When I was in Sunday School, we memorized the 10 commandments so that we always had them with us to remind us to treat others with love and respect.

     How many commandments can you remember?


Your gifts to Mission & Service help the church advocate for refugees, migrant workers, those who are homeless, and other marginalized groups.

     Mission & Service is often described as the “lifeblood” of our church. That’s because it runs through the veins of everything we do together as a church. If you have ever sung out of a United Church hymnbook, your life has been touched through Mission & Service. If you have been cared for by a United Church minister, Mission & Service has had an impact on you. No matter which region your church is in, there is an organization near you doing life-changing work that is supported through Mission & Service.

     If your church matters to you, then Mission & Service should matter too.

     Through Mission & Service, we help transform lives and inspire purpose. In other words, we connect action and faith.

     For example, right now, our United Church is exploring what it means to be on the move. You may have purchased the Lenten devotional book Faith on the Move or are taking part in the webinar study series, which is in full swing. The development of resources like these are partially subsidized through Mission & Service so that they can be offered at a reasonable cost and in many cases, no cost.

     It’s no coincidence that we are studying being “on the move.” Not only is our faith always in transition, but our United Church literally reaches out to people on the move. We advocate for refugees, migrant workers, those who are homeless, and many other marginalized groups.

     Did you know that over 272 million people in the world today do not live in the country in which they were born? While most people leave their home countries for work, millions of others are forced to leave because of conflict, persecution, and terrorism.

     The United Nations reports that for the first time in their history, the number of people forced to leave their home has topped 70 million. Think about that. It’s one thing to be “on the move” because we’ve made a choice. It’s another to be forced out.  

     As Christians, we are called to help build a better world. To do that, our faith needs to connect with our action. Mission & Service supports us as a church to both learn and advocate.  

     Thank you for generously helping our church deepen faith and live out the compassion of Jesus in all that we think and do.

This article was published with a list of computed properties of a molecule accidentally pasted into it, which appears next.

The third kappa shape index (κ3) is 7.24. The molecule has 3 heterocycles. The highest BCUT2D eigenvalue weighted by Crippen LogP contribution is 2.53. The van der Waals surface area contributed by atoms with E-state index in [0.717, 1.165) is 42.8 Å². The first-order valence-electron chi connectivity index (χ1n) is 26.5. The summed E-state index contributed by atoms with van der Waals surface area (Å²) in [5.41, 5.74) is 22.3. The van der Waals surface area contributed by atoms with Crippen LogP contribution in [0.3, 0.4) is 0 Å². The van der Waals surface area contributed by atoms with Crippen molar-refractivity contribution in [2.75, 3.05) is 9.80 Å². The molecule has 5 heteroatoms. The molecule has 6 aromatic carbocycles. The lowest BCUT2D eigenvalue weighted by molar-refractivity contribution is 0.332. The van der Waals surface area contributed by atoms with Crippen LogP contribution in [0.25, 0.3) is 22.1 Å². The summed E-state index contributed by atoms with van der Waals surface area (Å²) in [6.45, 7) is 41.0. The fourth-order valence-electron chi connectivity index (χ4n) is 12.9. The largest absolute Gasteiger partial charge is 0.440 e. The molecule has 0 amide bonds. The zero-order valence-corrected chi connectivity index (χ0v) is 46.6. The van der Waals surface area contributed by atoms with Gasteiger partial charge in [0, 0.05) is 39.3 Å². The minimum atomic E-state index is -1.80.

Guide us, O God, by your Word and Spirit, that in your light we may see light, in your truth find wisdom, and in your will discover your peace, through Jesus Christ our Lord. Amen.

Readings and Psalm

First Reading: Exodus 20:1-17

After escaping from slavery, the Israelites come to Mount Sinai, where God teaches them how to live in community. The Ten Commandments proclaim that God alone is worthy of worship. Flowing from God, the life of the community flourishes when based on honesty, trust, fidelity, and respect for life, family, and property.

1God spoke all these words: 

     2I am the Lord your God, who brought you out of the land of Egypt, out of the house of slavery; 3you shall have no other gods before me. 

     4You shall not make for yourself an idol, whether in the form of anything that is in heaven above, or that is on the earth beneath, or that is in the water under the earth. 5You shall not bow down to them or worship them; for I the Lord your God am a jealous God, punishing children for the iniquity of parents, to the third and the fourth generation of those who reject me, 6but showing steadfast love to the thousandth generation of those who love me and keep my commandments. 

     7You shall not make wrongful use of the name of the Lord your God, for the Lord will not acquit anyone who misuses the Lord’s name. 

     8Remember the sabbath day, and keep it holy. 9Six days you shall labor and do all your work. 10But the seventh day is a sabbath to the Lord your God; you shall not do any work—you, your son or your daughter, your male or female slave, your livestock, or the alien resident in your towns. 11For in six days the Lord made heaven and earth, the sea, and all that is in them, but rested the seventh day; therefore the Lord blessed the sabbath day and consecrated it. 

     12Honor your father and your mother, so that your days may be long in the land that the Lord your God is giving you. 

     13You shall not murder. 

     14You shall not commit adultery. 

     15You shall not steal. 

     16You shall not bear false witness against your neighbor.